About this Recording
86061-2 - DAVID PHILIPS AND FREEDANCE: David Philips and Freedance

"As an ensemble, we feel it's important not to shy away from a particular style of music because it doesn't fit into a mold or category. We are blessed to be musicians at a time when so much music has been accomplished and yet there is so much to explore."

- David Phillips

Recorded in France, David Phillips & Freedance's debut is a collaborative mix that defies any one specific jazz sub-genre. The quartet - bassist Phillips, guitarist Rez Abbasi, saxophonist John O'Gallagher and drummer Tony Moreno - are all based in New York, and they draw from a variety of music for their textured but melodic interplay.

Their creative process is one that is based on openness and freedom, not shying from any particular style and willing to explore the un-formed composition as a starting point. Phillips' influences are not only from jazz, but he maintains his years traveling and living in Eastern Bloc countries (Hungary, Bulgaria, Albania) have all contributed to Freedance's eclecticism. It is adventurous, exciting, collaborative new music - a 'free dance' and they are shaking it every which way they want.

Phillips' interest in new jazz is partly influenced by his father, ECM bass great, Barre Phillips. But the group has other fans including John Abercrombie who provides a ringing endorsement of the group on the CD's liner notes. The set is comprised of mostly originals by Phillips, Abbasi and Moreno, with two standards - including a very modern spin on Duke Ellington's 'In A Sentimental Mood.'

Leader Phillips originally studied the guitar, but he took up the string bass when he moved to France. Soon he started performing throughout Europe at clubs and festivals. He moved back to New York ten years ago and now regularly freelance on Broadway shows and gigging at alternative new music venues like Knitting Factory.

Freedance member Rez Abbasi has performed with outstanding artists like Kenny Werner, Ruth Brown, Billy Hart and many others. He has three recordings to his credit. John O'Gallagher has degrees from both the Berkelee College of Music and the Manhattan School of Music. He has recorded and performed with Joe Henderson and on Bob Beldon's Prince tribute "When Doves Cry." Tony Moreno's extensive background includes over 50 CDs and videos with the Lounge Lizards, The Jazz Passengers, Paul Bley, Kenny Wheeler, Dave Liebman, Barry Harris, Sal Nestico and Ravi Coltrane. Most recently he also recorded with rising German pianist Jurgen Friedrich on the CD, Surfacing, on Naxos Jazz.

Freedance is the group's eponymous debut.

"Freedance represents an archetype: a leaderless band that uses interaction, collective playing, ensemble sound and texture as a means to expression. The band often finds itself using an almost visual approach to its interpretation of the members' compositions. This is the element that I cherish the most in the music we create. It's really very special for a musician to feel completely free in making contributions to both the compositional or orchestral aspects of someone else's music. Everyone is open to ideas, and in this way, the music always changes. - Tony Moreno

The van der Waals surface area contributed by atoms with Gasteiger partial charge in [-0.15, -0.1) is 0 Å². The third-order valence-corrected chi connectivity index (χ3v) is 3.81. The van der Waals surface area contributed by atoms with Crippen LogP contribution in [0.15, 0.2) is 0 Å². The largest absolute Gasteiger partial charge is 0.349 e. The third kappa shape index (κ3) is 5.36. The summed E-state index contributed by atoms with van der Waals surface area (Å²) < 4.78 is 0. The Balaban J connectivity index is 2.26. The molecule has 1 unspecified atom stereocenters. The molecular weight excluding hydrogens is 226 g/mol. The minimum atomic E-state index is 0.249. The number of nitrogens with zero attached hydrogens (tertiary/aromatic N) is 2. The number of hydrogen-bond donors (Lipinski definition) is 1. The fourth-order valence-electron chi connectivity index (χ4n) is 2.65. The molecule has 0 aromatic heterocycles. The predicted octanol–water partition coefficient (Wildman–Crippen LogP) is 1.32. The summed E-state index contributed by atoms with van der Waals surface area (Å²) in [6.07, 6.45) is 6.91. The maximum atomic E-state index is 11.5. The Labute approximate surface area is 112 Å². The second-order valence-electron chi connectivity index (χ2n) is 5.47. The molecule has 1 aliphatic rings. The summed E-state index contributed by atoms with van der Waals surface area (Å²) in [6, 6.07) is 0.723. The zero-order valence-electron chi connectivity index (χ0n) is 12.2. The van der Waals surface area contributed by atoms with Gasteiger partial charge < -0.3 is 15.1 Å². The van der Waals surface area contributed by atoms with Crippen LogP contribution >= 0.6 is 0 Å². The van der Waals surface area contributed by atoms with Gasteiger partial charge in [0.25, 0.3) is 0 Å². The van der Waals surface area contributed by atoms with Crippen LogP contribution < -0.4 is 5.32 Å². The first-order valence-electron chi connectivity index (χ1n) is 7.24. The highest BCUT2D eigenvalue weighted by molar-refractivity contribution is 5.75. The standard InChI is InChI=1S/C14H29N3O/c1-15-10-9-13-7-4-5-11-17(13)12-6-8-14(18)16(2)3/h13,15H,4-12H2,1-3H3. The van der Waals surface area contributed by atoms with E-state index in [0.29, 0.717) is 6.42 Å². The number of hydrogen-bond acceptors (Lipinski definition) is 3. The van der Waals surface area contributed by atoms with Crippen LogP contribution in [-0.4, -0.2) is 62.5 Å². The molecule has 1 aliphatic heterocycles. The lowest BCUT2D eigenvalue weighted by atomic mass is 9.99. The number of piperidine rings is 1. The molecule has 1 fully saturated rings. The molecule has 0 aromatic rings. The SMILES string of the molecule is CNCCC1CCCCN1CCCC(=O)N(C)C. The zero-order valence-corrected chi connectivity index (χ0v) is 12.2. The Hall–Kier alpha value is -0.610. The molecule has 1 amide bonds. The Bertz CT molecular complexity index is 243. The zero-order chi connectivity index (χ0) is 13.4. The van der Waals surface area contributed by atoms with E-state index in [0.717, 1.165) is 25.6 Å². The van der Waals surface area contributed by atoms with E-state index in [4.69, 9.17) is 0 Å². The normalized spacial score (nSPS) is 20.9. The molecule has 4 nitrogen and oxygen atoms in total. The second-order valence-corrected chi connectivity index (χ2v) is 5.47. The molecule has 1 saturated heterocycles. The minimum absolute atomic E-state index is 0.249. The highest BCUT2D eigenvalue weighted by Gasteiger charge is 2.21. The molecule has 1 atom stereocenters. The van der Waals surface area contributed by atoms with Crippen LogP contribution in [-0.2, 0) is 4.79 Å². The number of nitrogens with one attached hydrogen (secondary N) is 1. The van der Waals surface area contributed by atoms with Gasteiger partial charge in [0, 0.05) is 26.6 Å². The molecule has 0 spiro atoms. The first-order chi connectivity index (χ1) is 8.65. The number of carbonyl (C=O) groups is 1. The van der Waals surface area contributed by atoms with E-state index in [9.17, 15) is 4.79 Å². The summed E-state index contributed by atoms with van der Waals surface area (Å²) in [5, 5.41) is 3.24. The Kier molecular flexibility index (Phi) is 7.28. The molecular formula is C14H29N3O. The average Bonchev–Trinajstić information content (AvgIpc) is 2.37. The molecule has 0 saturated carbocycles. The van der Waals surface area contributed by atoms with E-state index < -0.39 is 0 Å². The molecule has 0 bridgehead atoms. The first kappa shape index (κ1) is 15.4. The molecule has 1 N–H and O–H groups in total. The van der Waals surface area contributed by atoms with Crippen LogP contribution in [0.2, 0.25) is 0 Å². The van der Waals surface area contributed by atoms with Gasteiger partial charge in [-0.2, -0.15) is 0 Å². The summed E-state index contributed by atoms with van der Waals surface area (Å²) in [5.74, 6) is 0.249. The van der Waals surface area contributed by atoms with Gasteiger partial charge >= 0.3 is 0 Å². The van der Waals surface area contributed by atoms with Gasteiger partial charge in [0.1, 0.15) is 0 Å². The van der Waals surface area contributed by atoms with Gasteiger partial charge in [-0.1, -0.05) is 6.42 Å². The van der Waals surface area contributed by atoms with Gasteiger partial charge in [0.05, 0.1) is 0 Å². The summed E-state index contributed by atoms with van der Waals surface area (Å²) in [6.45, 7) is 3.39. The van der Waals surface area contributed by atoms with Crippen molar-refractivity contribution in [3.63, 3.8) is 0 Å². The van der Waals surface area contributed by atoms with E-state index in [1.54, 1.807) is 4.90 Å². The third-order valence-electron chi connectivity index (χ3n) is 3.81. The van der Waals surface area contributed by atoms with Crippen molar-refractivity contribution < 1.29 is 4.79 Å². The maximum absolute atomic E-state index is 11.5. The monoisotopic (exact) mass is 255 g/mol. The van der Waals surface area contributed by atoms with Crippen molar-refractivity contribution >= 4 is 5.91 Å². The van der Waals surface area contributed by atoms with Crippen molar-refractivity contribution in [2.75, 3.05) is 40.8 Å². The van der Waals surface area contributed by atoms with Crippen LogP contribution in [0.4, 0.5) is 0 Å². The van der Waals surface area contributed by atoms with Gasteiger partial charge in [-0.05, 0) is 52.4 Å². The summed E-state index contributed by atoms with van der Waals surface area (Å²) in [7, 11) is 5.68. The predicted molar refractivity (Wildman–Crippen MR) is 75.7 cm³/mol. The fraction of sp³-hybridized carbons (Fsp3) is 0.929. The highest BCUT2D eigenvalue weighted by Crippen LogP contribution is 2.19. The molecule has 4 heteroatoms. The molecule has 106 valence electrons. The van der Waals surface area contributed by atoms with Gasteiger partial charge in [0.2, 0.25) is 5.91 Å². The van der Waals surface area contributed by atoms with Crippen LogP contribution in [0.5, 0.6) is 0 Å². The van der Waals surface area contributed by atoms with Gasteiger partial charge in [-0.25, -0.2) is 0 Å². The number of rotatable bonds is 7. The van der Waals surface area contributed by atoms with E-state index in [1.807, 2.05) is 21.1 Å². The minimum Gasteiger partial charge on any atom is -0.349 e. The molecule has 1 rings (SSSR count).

"One of the many reasons I always look forward to playing with Freedance is because of the diversity within the group. Jazz has always been a musical form that has depended on the individuality of its creator. Creative music can only be made by combining both an ear for tradition and an eye to the future. This was commonplace for the many great small jazz groups that came out of the 50s, 60s, and 70s. Although many of the groundbreaking discoveries in jazz came in those previous eras, I believe that there is always new, fresh music to be made. We are no less creative today than we were 40 years ago but to become caught up worshipping influences rather than pursuing one's own voice is a trap many fall into. I hope that when listeners hear Freedance's music, they will join us on our journey." - Rez Abbasi

"To describe music in words is in essence to be vague and misleading. The describer gives the music attributes that are really only a reflection of his or her own experiences and prejudices. Even to the creators of music there are different perceptions of the same event. Their reactions to these events are unique and poetic in nature. Absorbing, reflecting, mimicking and transforming each other, these actions and reactions propel the music forward into the unknown. This is Freedance. The compositions by the members' of Freedance provide a point of departure for exploration. The composer no longer retains sole authorship however, as each members' musical artistry, ideas, and feedback reshapes the music into an offspring of the original. This process of conflict and resolution yields results that could be obtained in no other way." - John O'Gallagher

"Freedance was originally conceived as a collaborative ensemble. As a result, rather than approaching a new composition as a fully-formed piece of music, many of those compositions only come to completion through the rehearsal process. I believe that what gives a musical piece its identity is its melodic content. Freedance's identity comes from the freedom it allows each member to interpret that content in his own voice. Much of my writing influence comes having lived in Europe and having traveled to many Eastern block countries, hearing bands from Hungary, Bulgaria, Albania, etc. As an ensemble, we feel it's important not to shy away from a particular style of music because it doesn't fit into a mold or category. We are blessed to be musicians in a time when so much in music has been accomplished and yet there is so much more to explore." - David Phillips

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